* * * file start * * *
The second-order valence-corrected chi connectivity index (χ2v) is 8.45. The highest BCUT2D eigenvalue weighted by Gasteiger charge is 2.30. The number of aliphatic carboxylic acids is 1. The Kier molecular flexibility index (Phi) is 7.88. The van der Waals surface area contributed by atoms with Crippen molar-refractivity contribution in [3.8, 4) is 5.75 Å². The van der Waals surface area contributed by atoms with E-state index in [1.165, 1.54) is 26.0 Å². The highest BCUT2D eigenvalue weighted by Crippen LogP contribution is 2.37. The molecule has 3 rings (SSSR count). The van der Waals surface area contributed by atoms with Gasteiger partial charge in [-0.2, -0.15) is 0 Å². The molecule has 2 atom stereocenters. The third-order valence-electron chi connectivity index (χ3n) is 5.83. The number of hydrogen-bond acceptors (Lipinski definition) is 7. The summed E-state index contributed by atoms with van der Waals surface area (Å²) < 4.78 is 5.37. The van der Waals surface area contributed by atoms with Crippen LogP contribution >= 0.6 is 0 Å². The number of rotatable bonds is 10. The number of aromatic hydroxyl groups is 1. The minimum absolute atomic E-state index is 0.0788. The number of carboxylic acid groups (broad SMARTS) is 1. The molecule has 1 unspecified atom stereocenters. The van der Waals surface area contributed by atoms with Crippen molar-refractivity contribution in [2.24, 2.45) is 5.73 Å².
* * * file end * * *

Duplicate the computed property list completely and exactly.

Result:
The second-order valence-corrected chi connectivity index (χ2v) is 8.45. The highest BCUT2D eigenvalue weighted by Gasteiger charge is 2.30. The number of aliphatic carboxylic acids is 1. The Kier molecular flexibility index (Phi) is 7.88. The van der Waals surface area contributed by atoms with Crippen molar-refractivity contribution in [3.8, 4) is 5.75 Å². The van der Waals surface area contributed by atoms with E-state index in [1.165, 1.54) is 26.0 Å². The highest BCUT2D eigenvalue weighted by Crippen LogP contribution is 2.37. The molecule has 3 rings (SSSR count). The van der Waals surface area contributed by atoms with Gasteiger partial charge in [-0.2, -0.15) is 0 Å². The molecule has 2 atom stereocenters. The third-order valence-electron chi connectivity index (χ3n) is 5.83. The number of hydrogen-bond acceptors (Lipinski definition) is 7. The summed E-state index contributed by atoms with van der Waals surface area (Å²) < 4.78 is 5.37. The van der Waals surface area contributed by atoms with Crippen LogP contribution >= 0.6 is 0 Å². The number of rotatable bonds is 10. The number of aromatic hydroxyl groups is 1. The minimum absolute atomic E-state index is 0.0788. The number of carboxylic acid groups (broad SMARTS) is 1. The molecule has 1 unspecified atom stereocenters. The van der Waals surface area contributed by atoms with Crippen molar-refractivity contribution in [2.24, 2.45) is 5.73 Å².